Diabetes Management Tips for Seniors
As the caregiver for a senior loved one, you may find yourself helping them manage more than just the daily activities of living, such as bathing, clothing or eating. You may also find yourself helping them manage their overall health, especially if they are impacted by diabetes, a disease characterized by a difficulty processing sugars found in food. Wondering how to help your elderly loved one manage their diabetes? You’re not alone. According to the CDC, approximately 25% of individuals aged 65+ have diabetes – that’s 25 million seniors! In this blog, we’ll answer the following questions to help you in this caregiving journey: How can I help the elderly with diabetes? What do I need to know in terms of how to prevent diabetes in my senior loved one? And what is the best diabetic diet to help them manage their blood sugar levels? Read on to learn more.
Diabetes: Elderly Complications
Managing diabetes as a younger adult is not without its difficulties, but for seniors with diabetes, the complications can be even more serious. Seniors who suffer from diabetes are not only at an increased risk for macrovascular complications (coronary heart disease, cerebrovascular disease and peripheral vascular disease), but also for microvascular complications such as retinopathy, nephropathy (kidney disease) and neuropathy. Seniors are also at an increased risk for geriatric syndromes, including falls, vision loss, hearing loss, urinary incontinence, cognitive impairment and dementia, depression and frailty.
How do you help your senior loved one avoid these complications? It starts with monitoring their blood sugar and attempting to prevent diabetes before it starts. If they’ve already been diagnosed, following proper health and exercise guidelines can be very effective for helping manage the symptoms and complications associated with diabetes.
What is Normal Blood Sugar for Seniors?
It’s incredibly important to monitor your senior loved one’s blood sugar level if they are at an increased risk for developing type 2 diabetes. Normal blood sugar levels for seniors don’t differ much from those of adults 20+. Levels should be in the following ranges throughout the day:
- In a fasting state, blood sugar should be less than 100 mg/dL.
- Before a meal, resting blood sugar levels should be between 70-130 mg/dL.
- The American Diabetes Association recommends that 1-2 hours after eating, senior blood sugar levels should be less than 180 mg/dL.
- Finally, at bedtime, blood sugar levels should fall between 100-140 mg/dL.
Managing Diabetes in the Elderly
One of the first things to know about diabetes is that there is no cure; however, by losing weight and maintaining a healthy body weight, you can help manage symptoms of the disease and learn how to control diabetes type 2, which is the most common – and most easily preventable – form of the disease.
The first step to losing weight and maintaining a healthy body weight involves exercise. It’s recommended that you be physically active for at least 30 minutes on most days of the week. For your senior loved one, that might mean taking a 30-minute walk in the afternoon, or a few shorter walks throughout the day.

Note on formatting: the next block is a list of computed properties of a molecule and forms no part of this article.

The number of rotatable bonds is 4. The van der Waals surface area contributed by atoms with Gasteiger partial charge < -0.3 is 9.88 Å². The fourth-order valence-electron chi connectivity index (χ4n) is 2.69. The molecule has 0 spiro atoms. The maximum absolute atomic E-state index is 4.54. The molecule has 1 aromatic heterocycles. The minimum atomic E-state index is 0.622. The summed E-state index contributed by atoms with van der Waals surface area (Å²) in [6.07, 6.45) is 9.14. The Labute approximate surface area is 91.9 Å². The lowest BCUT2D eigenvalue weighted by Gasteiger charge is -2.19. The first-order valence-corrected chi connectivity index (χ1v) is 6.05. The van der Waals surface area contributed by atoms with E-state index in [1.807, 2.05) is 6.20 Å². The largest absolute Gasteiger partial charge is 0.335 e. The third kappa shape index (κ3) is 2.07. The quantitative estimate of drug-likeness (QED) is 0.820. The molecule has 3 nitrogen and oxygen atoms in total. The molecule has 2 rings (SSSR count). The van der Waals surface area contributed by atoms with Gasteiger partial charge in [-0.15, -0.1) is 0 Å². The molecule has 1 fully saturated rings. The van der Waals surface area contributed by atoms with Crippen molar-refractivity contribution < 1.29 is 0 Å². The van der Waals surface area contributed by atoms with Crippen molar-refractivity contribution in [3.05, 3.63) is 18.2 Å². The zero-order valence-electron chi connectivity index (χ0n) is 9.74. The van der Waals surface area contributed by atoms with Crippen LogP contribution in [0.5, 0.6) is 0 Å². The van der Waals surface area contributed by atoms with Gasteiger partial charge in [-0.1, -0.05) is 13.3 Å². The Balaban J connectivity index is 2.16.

Exercise alone won’t be enough to prevent symptoms or complications of diabetes, though. A healthy diet should also be followed to ensure blood sugar doesn’t become elevated.
What should elderly diabetics eat?
The best food for diabetes control includes foods that are high in fiber, protein or healthy fats. These nutrients help slow the digestive process, limiting the number of carbohydrates that make their way into the blood stream and stabilizing your loved one’s blood sugar levels.
So what is a good daily menu for a diabetic? A great rule of thumb is to include the following in your loved one’s diet:
- Healthy carbohydrates, including whole grains, fruits and vegetables, lentils, legumes and low-fat dairy products.
- High-fiber foods, like whole wheat, beans, slow-cooked oats (not instant!), quinoa and fruits like apples or prunes.
- Fresh fruits and veggies.
- Lean proteins – try boneless, skinless chicken breast!
- Healthy fats, such as those you can find in nuts, olives or avocados.
It’s also recommended that individuals with diabetes drink plenty of water and avoid sugary drinks – sodas, juice, popular sports or energy drinks – as well as excess levels of salt and alcohol, as these items can all have negative impacts on blood sugar levels.
The Hillsboro Difference
Do you still have questions about your senior loved one’s care? Not sure how to manage their diabetes in addition to helping them with the activities of daily living? Hillsboro Rehabilitation and Health Care Center can help. Our expert skilled nursing staff is here to answer your questions, and we stand ready to give your senior loved one the care they deserve. Reach out today to receive a personalized care consultation. We look forward to hearing from you!